Grief Part Two: Widowing is Lonely Work

By Emma Pearson

February 18, 2020

24th April 2017

One of my nieces uses the term “Adulting” on her Facebook posts. I like the term. Even at my grand old age of 50 I comment on how grown up some of my friends have become – e.g., “your home is so grown up” (i.e., clean, dangerously light-coloured furniture, belongings that look new, and not a black dog hair to be seen). With friends I have known for decades, there’s a twinge of sadness and admiration as we witness one another becoming our mothers and fathers (not a bad thing, just a sign of time passing).

I think I slipped into Adulting quite effortlessly – or so it felt. I had a whole peer group with me. Slipping into Widowing won’t be quite so easy. I don’t have the peer group to help me for one. Though I do know a fair few widows – too many really – all younger than me even. But none on my doorstep. I have read that young widows are under 50. I was 50 and 12 days when I became widowed. So I shall class myself as a young widow. Not 35 perhaps, but still widowed at a time when there was still too much to be done together, jointly. And future dreams to be lived out.

Every day it's sinking inI have been away, first with my eldest, Ben, in Chamonix, and now alone in Grimentz. It’s hard. I wonder why I have come. Other than it being a way to force me to be with myself, with what’s going on, and not just get busy under a mountain of work or death admin. I know my patterns – or some of them. I know what’s easy vs what’s good for me over the long term. I need space and time away even if it’s viciously painful.

Arriving at the lovely chalet in Grimentz that I have only ever been to with others – often Mike and the kids – and having to do all the “chalet opening” jobs myself – turn heating on, open window shutters, turn on fridge, make up the bed, unpack clothes, unpack food, light the fire, find the wifi switch, make some food, open a bottle of wine, sort out some music… jobs that I would normally do 50% at most of, even when the kids were tiny.

Lonely work. Desperately sad. Signs of Mike everywhere in this place – I think he fixed most of the light fittings and curtain rails, and built much of the furniture some 10 years ago. Bittersweet. It’s really real. It’s hitting home. Like sinking sand. Not like a sledgehammer. Not yet.

RecoveryComforted – but often irritated – by myriad messages on text, whatsapp, facebook, linkedin, email. “Condolence overload”. Poor buggers can’t win – mostly what they say would be touching but I can’t be touched right now. Too much armour holding me up. They know there are no words and they say so. Which is a relief. The crappiest notes (for me) are the ones that talk of loving family around me (erm – not a lot of my family around), or remembering sweet memories. I haven’t got to that point yet. Memories are context-dependent. They might be sweet in times to come but I want to flounder in sadness a little longer yet.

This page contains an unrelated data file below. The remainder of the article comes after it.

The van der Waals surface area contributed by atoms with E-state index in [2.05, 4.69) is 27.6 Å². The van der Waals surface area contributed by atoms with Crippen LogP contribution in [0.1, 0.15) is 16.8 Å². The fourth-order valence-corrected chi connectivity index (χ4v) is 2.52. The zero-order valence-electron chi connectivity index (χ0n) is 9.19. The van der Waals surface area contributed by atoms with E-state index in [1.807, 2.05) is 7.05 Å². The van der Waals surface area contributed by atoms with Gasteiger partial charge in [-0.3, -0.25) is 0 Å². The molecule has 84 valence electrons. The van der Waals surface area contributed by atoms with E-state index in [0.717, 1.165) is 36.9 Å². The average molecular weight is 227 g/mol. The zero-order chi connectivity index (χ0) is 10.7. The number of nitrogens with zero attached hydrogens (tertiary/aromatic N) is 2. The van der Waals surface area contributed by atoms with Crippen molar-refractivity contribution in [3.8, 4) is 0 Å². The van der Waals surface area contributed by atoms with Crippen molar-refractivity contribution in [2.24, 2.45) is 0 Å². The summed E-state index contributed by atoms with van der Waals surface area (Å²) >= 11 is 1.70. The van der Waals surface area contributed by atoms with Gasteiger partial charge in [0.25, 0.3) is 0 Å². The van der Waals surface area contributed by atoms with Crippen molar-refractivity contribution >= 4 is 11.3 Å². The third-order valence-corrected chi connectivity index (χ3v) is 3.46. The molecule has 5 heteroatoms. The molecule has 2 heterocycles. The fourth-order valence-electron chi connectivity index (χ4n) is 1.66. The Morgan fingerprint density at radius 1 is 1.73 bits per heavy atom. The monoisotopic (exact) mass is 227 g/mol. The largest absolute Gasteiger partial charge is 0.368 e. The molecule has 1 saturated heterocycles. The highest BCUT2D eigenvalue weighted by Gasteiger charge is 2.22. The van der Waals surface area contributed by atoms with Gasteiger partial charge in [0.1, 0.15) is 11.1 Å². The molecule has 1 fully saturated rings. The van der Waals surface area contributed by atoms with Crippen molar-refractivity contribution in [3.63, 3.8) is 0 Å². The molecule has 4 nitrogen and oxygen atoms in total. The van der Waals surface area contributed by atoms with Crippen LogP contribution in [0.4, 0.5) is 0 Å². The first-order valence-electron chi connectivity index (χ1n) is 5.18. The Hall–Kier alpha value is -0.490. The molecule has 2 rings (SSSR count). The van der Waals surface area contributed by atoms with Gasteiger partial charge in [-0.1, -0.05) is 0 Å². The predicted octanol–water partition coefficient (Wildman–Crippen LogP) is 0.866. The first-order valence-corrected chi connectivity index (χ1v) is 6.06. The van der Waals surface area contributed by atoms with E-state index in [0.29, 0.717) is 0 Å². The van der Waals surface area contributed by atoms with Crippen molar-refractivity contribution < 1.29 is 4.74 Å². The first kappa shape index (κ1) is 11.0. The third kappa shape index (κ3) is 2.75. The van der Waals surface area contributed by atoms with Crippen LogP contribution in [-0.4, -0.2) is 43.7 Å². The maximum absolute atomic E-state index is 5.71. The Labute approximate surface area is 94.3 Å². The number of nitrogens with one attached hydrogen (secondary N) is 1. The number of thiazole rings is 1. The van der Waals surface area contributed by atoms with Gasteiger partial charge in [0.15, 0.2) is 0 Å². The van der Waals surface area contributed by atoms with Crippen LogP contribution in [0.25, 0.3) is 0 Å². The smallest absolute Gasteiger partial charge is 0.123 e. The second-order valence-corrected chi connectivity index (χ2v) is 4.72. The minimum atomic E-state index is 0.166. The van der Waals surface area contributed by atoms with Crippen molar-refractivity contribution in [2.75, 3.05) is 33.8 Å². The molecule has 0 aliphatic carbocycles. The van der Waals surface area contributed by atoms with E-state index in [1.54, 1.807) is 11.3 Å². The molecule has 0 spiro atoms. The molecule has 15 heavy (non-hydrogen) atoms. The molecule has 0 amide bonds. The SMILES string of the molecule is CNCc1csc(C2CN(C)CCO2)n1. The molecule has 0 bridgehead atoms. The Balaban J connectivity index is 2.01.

And the worst is silence. It’s amazing to note who is silent – people I have known for 30 or more years, just not making contact because … because what? This scares them? This could be them? Yes – it could. And for now it’s me. And I need all the handholding that’s out there. As do my kids.Just so you know

When Mike got ill, my GP said “you will find that you will become really isolated – firstly, people will not know what to say, so they will desert you; and secondly, you will push people away”. I determined not to fall into the second category. But it’s easy to do so. A message comes from a well-meaning friend just at the time when I haven’t been able to sort something out that “normally” Mike would do; or one of the kids asks about getting a new phone; or why the wifi isn’t working; or why x and y computers are not syncing… And I mentally snap at whoever’s just sent the message, and simply don’t respond. Fifteen minutes later, another friend can write an identical message and I will think it’s touching and heartfelt just because I am in a better space.

There’s no winning here – at least for now. So just keep trying. People who are getting it right are those who persist, who read my moods, who know when I need to cry, or even laugh, and know when I need to talk about French politics or Brexit, rather than Mike; who continue to check in and don’t take temporary silence for a final answer; and those who will continue to ask me if I want to see a film or go for a coffee…. One day I will say yes. I am still not picking up the phone much. I notice you calling. I am not ready for a live call with most people. That too will come.Life is ironic

Bear with me on this one.

Thank you.

 

About Emma Pearson